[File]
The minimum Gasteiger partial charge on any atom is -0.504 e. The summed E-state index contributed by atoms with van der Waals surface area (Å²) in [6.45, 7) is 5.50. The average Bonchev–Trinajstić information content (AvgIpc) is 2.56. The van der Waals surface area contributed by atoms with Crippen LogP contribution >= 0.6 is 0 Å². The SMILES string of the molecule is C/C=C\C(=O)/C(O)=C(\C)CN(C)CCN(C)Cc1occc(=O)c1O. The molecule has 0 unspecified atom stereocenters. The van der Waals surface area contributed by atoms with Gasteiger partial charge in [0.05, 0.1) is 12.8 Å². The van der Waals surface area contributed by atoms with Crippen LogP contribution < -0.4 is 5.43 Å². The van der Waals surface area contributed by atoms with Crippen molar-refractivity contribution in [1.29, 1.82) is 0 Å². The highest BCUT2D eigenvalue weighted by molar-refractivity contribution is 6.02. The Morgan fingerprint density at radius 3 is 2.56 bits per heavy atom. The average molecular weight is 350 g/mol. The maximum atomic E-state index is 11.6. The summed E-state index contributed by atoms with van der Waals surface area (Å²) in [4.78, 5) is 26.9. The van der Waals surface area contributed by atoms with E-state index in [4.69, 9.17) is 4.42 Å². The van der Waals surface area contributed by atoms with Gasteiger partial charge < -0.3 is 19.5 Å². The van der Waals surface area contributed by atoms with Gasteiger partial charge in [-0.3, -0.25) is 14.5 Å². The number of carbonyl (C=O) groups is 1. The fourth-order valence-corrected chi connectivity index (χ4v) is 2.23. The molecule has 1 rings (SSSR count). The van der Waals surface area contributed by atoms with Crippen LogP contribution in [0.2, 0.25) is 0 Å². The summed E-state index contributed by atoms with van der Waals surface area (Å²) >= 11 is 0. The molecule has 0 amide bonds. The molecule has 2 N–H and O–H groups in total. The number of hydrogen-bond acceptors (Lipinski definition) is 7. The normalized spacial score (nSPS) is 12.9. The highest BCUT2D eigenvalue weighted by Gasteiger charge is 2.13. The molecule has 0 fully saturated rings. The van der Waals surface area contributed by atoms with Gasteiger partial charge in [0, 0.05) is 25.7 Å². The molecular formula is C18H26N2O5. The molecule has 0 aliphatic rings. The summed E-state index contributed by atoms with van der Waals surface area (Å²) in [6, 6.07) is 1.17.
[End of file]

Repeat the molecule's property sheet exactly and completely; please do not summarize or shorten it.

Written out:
The minimum Gasteiger partial charge on any atom is -0.504 e. The summed E-state index contributed by atoms with van der Waals surface area (Å²) in [6.45, 7) is 5.50. The average Bonchev–Trinajstić information content (AvgIpc) is 2.56. The van der Waals surface area contributed by atoms with Crippen LogP contribution >= 0.6 is 0 Å². The SMILES string of the molecule is C/C=C\C(=O)/C(O)=C(\C)CN(C)CCN(C)Cc1occc(=O)c1O. The molecule has 0 unspecified atom stereocenters. The van der Waals surface area contributed by atoms with Gasteiger partial charge in [0.05, 0.1) is 12.8 Å². The van der Waals surface area contributed by atoms with Crippen LogP contribution < -0.4 is 5.43 Å². The van der Waals surface area contributed by atoms with Crippen molar-refractivity contribution in [1.29, 1.82) is 0 Å². The highest BCUT2D eigenvalue weighted by molar-refractivity contribution is 6.02. The Morgan fingerprint density at radius 3 is 2.56 bits per heavy atom. The average molecular weight is 350 g/mol. The maximum atomic E-state index is 11.6. The summed E-state index contributed by atoms with van der Waals surface area (Å²) in [4.78, 5) is 26.9. The van der Waals surface area contributed by atoms with E-state index in [4.69, 9.17) is 4.42 Å². The van der Waals surface area contributed by atoms with Gasteiger partial charge < -0.3 is 19.5 Å². The van der Waals surface area contributed by atoms with Gasteiger partial charge in [-0.3, -0.25) is 14.5 Å². The number of carbonyl (C=O) groups is 1. The fourth-order valence-corrected chi connectivity index (χ4v) is 2.23. The molecule has 1 rings (SSSR count). The van der Waals surface area contributed by atoms with Crippen LogP contribution in [0.2, 0.25) is 0 Å². The summed E-state index contributed by atoms with van der Waals surface area (Å²) >= 11 is 0. The molecule has 0 amide bonds. The molecule has 2 N–H and O–H groups in total. The number of hydrogen-bond acceptors (Lipinski definition) is 7. The normalized spacial score (nSPS) is 12.9. The highest BCUT2D eigenvalue weighted by Gasteiger charge is 2.13. The molecule has 0 fully saturated rings. The van der Waals surface area contributed by atoms with Gasteiger partial charge in [0, 0.05) is 25.7 Å². The molecular formula is C18H26N2O5. The molecule has 0 aliphatic rings. The summed E-state index contributed by atoms with van der Waals surface area (Å²) in [6, 6.07) is 1.17.